Before I can agree with the majority decision I would need to see evidence of the City actually granting exemptions that undermine its purported goal of providing equal protections and treatment under the law.

That leaves the interest of the City in the equal treatment
of prospective foster parents and foster children. We do not
doubt that this interest is a weighty one, for “[o]ur society
has come to the recognition that gay persons and gay cou-
ples cannot be treated as social outcasts or as inferior in
dignity and worth.” Masterpiece Cakeshop, 584 U. S., at ___
(slip op., at 9). On the facts of this case, however, this in-
terest cannot justify denying CSS an exception for its reli-
gious exercise. The creation of a system of exceptions under
the contract undermines the City’s contention that its non-
discrimination policies can brook no departures. See
Lukumi, 508 U. S., at 546–547. The City offers no compel-
ling reason why it has a particular interest in denying an
exception to CSS while making them available to others.

I’ve bolded the part that I don’t understand.

The City must provide a compelling reason to deny an exception to CSS while making exceptions available for others. That’s fine, and I agree.

The City says granting an exemption to an organization which discriminates against gay persons and couples undermines its compelling interest in providing equal protections and treatment to all. This explanation is satisfying to me and, in my opinion, shifts the burden of proof back to CSS, and the court which rules in its favor.

Where has the city actually made an exemption that undermines its stated interest? It hasn’t. “[T]the Commissioner has never granted one.” p.10. The mere possibility of individualized exceptions cannot simultaneously trigger and disqualify strict scrutiny. The court may as well say, ‘if your law allows for individualized exceptions but you do not actually give out a religious exception, you violate the constitution.’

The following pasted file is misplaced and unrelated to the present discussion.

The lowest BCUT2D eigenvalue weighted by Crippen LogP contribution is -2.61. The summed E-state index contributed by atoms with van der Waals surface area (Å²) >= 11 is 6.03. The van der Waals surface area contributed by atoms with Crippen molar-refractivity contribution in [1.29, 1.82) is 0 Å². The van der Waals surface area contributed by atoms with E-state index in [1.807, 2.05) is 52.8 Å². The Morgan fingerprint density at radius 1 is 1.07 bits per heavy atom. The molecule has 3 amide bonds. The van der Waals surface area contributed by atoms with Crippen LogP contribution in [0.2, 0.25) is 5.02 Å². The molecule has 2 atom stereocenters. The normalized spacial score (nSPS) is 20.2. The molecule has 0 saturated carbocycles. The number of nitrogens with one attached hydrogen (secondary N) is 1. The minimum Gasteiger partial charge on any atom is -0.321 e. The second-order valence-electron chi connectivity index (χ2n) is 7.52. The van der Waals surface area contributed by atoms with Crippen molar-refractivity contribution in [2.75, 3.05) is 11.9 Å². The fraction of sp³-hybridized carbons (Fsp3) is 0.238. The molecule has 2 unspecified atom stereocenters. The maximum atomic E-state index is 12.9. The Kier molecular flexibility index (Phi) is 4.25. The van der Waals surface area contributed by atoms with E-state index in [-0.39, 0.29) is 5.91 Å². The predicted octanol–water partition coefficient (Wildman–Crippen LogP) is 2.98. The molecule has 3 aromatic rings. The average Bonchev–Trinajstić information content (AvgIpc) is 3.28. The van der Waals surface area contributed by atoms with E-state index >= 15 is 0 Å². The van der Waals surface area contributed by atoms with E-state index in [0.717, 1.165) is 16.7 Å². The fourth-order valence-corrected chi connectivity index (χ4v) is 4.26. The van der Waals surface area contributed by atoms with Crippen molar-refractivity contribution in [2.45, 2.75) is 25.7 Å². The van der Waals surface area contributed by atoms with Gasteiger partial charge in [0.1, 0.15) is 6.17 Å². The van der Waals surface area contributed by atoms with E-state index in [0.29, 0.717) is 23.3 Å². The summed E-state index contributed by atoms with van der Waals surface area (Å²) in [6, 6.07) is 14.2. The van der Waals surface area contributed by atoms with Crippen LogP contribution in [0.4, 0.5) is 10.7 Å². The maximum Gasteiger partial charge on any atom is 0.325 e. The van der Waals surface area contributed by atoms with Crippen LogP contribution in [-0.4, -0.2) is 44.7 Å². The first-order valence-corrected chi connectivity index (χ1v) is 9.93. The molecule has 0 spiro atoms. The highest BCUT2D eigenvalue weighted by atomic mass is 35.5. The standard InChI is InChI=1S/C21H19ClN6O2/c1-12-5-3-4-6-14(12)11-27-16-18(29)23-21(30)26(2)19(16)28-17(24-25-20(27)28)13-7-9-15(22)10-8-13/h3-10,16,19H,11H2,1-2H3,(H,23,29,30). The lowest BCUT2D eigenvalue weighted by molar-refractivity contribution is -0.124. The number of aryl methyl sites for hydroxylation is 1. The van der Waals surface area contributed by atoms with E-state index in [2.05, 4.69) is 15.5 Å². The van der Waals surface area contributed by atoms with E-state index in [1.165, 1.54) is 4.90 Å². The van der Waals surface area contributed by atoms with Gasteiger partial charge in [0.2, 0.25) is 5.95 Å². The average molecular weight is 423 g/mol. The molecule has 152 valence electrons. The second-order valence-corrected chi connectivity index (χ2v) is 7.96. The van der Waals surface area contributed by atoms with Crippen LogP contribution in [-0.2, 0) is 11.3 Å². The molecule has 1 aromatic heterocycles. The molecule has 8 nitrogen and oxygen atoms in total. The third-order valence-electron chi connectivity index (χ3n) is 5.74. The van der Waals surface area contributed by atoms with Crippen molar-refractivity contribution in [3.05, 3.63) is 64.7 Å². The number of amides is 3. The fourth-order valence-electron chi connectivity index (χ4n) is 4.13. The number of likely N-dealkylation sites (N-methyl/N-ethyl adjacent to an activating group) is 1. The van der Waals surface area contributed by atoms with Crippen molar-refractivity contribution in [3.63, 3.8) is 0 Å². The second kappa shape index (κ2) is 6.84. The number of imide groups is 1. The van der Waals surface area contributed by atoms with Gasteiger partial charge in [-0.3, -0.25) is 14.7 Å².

I can imagine a situation where the law requires prosecutors prosecute all murder cases unless the suspect applies for, and some named officer grants, an exemption. One suspect applies for a religious exemption. It would seem, according to the Fulton court’s logic, that the exemption must be granted as a matter of law.

That is unacceptable to me.


Cite check. Quote from Lukumi,

The proffered objectives are not pursued with respect to analogous nonreligious conduct, and those interests could be achieved by narrower ordinances that burdened religion to a far lesser degree. […] As we show above, see supra, at 543-546, the ordinances are underinclusive to a substantial extent with respect to each of the interests that respondent has asserted, and it is only conduct motivated by religious conviction that bears the weight of the governmental restrictions.

Looking at 543-546,